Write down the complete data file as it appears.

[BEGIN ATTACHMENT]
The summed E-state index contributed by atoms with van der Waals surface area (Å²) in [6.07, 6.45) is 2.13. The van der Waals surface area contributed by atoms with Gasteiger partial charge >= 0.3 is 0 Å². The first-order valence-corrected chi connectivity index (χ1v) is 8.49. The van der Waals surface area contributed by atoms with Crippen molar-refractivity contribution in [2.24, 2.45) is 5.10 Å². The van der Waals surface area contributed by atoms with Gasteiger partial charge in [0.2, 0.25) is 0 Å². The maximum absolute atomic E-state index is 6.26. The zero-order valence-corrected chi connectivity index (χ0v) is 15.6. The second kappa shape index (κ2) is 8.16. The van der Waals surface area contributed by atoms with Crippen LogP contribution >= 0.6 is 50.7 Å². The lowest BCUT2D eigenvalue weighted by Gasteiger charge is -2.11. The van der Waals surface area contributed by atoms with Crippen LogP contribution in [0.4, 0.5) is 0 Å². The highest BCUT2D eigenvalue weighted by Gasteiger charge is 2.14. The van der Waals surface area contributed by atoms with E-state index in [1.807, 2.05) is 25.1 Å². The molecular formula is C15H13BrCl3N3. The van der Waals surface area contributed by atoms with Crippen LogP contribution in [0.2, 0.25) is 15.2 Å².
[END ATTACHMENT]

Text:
The summed E-state index contributed by atoms with van der Waals surface area (Å²) in [6.07, 6.45) is 2.13. The van der Waals surface area contributed by atoms with Gasteiger partial charge >= 0.3 is 0 Å². The first-order valence-corrected chi connectivity index (χ1v) is 8.49. The van der Waals surface area contributed by atoms with Crippen molar-refractivity contribution in [2.24, 2.45) is 5.10 Å². The van der Waals surface area contributed by atoms with Gasteiger partial charge in [0.2, 0.25) is 0 Å². The maximum absolute atomic E-state index is 6.26. The zero-order valence-corrected chi connectivity index (χ0v) is 15.6. The second kappa shape index (κ2) is 8.16. The van der Waals surface area contributed by atoms with Crippen LogP contribution >= 0.6 is 50.7 Å². The lowest BCUT2D eigenvalue weighted by Gasteiger charge is -2.11. The van der Waals surface area contributed by atoms with Crippen LogP contribution in [0.4, 0.5) is 0 Å². The highest BCUT2D eigenvalue weighted by Gasteiger charge is 2.14. The van der Waals surface area contributed by atoms with E-state index in [1.807, 2.05) is 25.1 Å². The molecular formula is C15H13BrCl3N3. The van der Waals surface area contributed by atoms with Crippen LogP contribution in [0.2, 0.25) is 15.2 Å².